Some books I’ve read recently are so bad that I briefly wonder if I hallucinated them. These books leave me wanting to clutch my head, roll my eyes, heave huge sighs and start a group called fellow-lame-book-readers-unite so we can commiserate together. Only, I don’t like bashing particular books on-line, so that wouldn’t really work out. But, since I’m not going to give y’all any book titles here, I can discuss the flaws of these books to my hearts content.
Now y’all are probably wondering why I read these books so here’s your answer: I learn from them. Plus, they always have a few redeeming qualities. And, last but not least of all, sometimes it’s the second half of the book that leaves me wanting to shout words of sarcasm. (By the time I get into the second half of a book it’s very hard for me to stop reading.)
Here are some flaws that leave me wondering if the reader and editor were even working on the same manuscript together:
1. Using the same word three times in the space of about ten words. See, using the same word multiple times can get wordy and reduntant. I like sifting through words and choosing the best word so I don’t use unnecessary words. Using the same word too many times can make brains hurt.
2. Using the same exact description twice in a book. Sometimes this might work, such as if you use “dark blue eyes” when describing a certain character. But if you’re talking about some obscure thing, a character talking to her horse for example and write predictably the horse did not reply, that’s semi-ok. But using it twice? Please, no.
3. Now this might just be me but I like getting introduced to a new word. I see it, look it up (if I’m reading on my kindle, at least) and learn it’s meaning. But if the word pops up again. And again. And again? Then ugg. My senses are finely tuned to stop and jump around in my brain, get my attention and pull me out of the story to say, There it is again!
The problem is that part of good story-telling is finding out how to not pull your readers out of the story. So, introducing an uncommon word? Yes please. Using it multiple times in a book? No thank you. (When I was explaining this to my mom she disagreed because the receptiveness helps her learn the word. So, to each her own.)
4. Having a crashing conclusion where everything happens at once. I mean, why not have the main characters nephew be born, her brother-in-law die and her boyfriend propose all within a few hours of each other? Because none of these events inspire very much emotion and that way we can gloss over each individual happening and numb the main character to everything so we don’t have to try and explore any of the emotions. Cha-ching. Perfect out for the author and perfect let-down for the reader.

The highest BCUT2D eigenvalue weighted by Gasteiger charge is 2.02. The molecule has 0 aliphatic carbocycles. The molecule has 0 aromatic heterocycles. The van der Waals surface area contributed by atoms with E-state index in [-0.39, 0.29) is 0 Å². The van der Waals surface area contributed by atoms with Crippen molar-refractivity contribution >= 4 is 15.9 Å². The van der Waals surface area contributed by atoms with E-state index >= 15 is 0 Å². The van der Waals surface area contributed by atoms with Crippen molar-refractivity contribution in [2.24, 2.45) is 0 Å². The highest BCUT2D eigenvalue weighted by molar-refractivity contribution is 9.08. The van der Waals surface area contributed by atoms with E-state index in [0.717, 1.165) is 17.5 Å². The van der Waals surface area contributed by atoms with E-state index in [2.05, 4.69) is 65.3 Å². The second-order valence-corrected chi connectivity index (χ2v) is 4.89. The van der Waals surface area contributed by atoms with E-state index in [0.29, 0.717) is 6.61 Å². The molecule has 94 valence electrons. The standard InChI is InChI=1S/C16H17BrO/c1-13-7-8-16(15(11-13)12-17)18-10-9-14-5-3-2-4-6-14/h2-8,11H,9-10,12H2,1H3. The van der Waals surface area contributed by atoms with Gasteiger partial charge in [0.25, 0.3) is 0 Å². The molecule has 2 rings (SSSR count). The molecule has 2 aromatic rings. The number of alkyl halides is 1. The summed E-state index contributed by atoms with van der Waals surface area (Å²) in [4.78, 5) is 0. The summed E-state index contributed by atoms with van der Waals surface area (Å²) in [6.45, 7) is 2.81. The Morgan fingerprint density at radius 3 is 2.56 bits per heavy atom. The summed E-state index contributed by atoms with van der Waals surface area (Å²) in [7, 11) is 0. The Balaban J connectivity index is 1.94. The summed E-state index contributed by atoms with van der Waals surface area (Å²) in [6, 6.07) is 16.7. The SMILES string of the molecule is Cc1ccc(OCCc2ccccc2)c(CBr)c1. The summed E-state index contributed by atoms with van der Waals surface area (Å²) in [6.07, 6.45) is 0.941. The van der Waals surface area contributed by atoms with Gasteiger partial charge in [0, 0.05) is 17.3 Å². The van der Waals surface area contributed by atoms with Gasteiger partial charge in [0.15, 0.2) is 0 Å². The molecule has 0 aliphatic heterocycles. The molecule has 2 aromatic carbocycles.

5. When a delicate subject is handled harshly/not handled at all. Seriously. If a character dies (especially unexpectedly) give the other characters some time to grieve. And while there are some people who use humor to diffuse a tense/heart-wrenching situation, not everyone does that. So, to have all the family members sitting around the hospital waiting room telling jokes and laughing and never taking time to grieve (other than crying) isn’t realistic at all. There is more to grief than tears and jokes.
6. Having characters gloss over huge betrayals and offering insta-forgiveness and right away being like lets-go-back-to-the-way-it-was-before when the betrayer says he/she’s sorry. Especially if the betrayal resulted someone getting hurt or even killed.
Yes, I get the idea of forgiveness. I can even understand how an author would want his/her Christian character to forgive right away because God forgives us. But surely, surely there’s still room for internal struggle and doubt, even if it is brief.
Plus, realistically? If someone who you thought you knew well suddenly turns into someone else and after your world explodes comes limping back telling you that they really have changed and asking you to 100% believe them again? Humm… Common sense tells me that this relationship should be taken slowly because they’ve obviously fooled you once. Who’s to say they’re not doing it again?
My list could continue, but I’ve purged my snobby bookish brain enough for today, so I shall stop.
Of course I’d be delighted to hear some of the things that make you cringe when you read so I can learn from you and not make those mistakes myself… Ah, the joys of reading!